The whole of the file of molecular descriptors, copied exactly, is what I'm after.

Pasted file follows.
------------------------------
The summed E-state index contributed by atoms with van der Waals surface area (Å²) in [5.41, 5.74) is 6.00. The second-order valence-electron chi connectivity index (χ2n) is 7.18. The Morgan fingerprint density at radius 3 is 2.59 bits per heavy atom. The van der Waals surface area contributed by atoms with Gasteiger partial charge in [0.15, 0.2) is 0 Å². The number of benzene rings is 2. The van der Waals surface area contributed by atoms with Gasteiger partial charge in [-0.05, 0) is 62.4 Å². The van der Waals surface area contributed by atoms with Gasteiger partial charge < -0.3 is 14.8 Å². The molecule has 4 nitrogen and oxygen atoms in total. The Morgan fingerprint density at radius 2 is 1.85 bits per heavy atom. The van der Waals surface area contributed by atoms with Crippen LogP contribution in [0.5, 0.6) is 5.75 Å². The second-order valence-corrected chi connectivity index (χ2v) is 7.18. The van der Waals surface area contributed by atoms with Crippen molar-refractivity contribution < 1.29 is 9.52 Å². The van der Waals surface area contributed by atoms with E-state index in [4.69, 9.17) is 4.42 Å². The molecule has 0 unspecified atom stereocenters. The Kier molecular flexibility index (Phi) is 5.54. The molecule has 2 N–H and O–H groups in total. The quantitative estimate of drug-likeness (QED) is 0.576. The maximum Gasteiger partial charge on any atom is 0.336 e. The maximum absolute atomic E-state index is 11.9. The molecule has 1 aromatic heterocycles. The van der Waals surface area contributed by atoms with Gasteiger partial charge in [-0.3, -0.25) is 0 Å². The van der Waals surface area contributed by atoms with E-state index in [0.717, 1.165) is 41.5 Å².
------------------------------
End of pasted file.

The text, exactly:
The summed E-state index contributed by atoms with van der Waals surface area (Å²) in [5.41, 5.74) is 6.00. The second-order valence-electron chi connectivity index (χ2n) is 7.18. The Morgan fingerprint density at radius 3 is 2.59 bits per heavy atom. The van der Waals surface area contributed by atoms with Gasteiger partial charge in [0.15, 0.2) is 0 Å². The number of benzene rings is 2. The van der Waals surface area contributed by atoms with Gasteiger partial charge in [-0.05, 0) is 62.4 Å². The van der Waals surface area contributed by atoms with Gasteiger partial charge < -0.3 is 14.8 Å². The molecule has 4 nitrogen and oxygen atoms in total. The Morgan fingerprint density at radius 2 is 1.85 bits per heavy atom. The van der Waals surface area contributed by atoms with Crippen LogP contribution in [0.5, 0.6) is 5.75 Å². The second-order valence-corrected chi connectivity index (χ2v) is 7.18. The van der Waals surface area contributed by atoms with Crippen molar-refractivity contribution < 1.29 is 9.52 Å². The van der Waals surface area contributed by atoms with E-state index in [4.69, 9.17) is 4.42 Å². The molecule has 0 unspecified atom stereocenters. The Kier molecular flexibility index (Phi) is 5.54. The molecule has 2 N–H and O–H groups in total. The quantitative estimate of drug-likeness (QED) is 0.576. The maximum Gasteiger partial charge on any atom is 0.336 e. The maximum absolute atomic E-state index is 11.9. The molecule has 1 aromatic heterocycles. The van der Waals surface area contributed by atoms with Gasteiger partial charge in [-0.3, -0.25) is 0 Å². The van der Waals surface area contributed by atoms with E-state index in [0.717, 1.165) is 41.5 Å².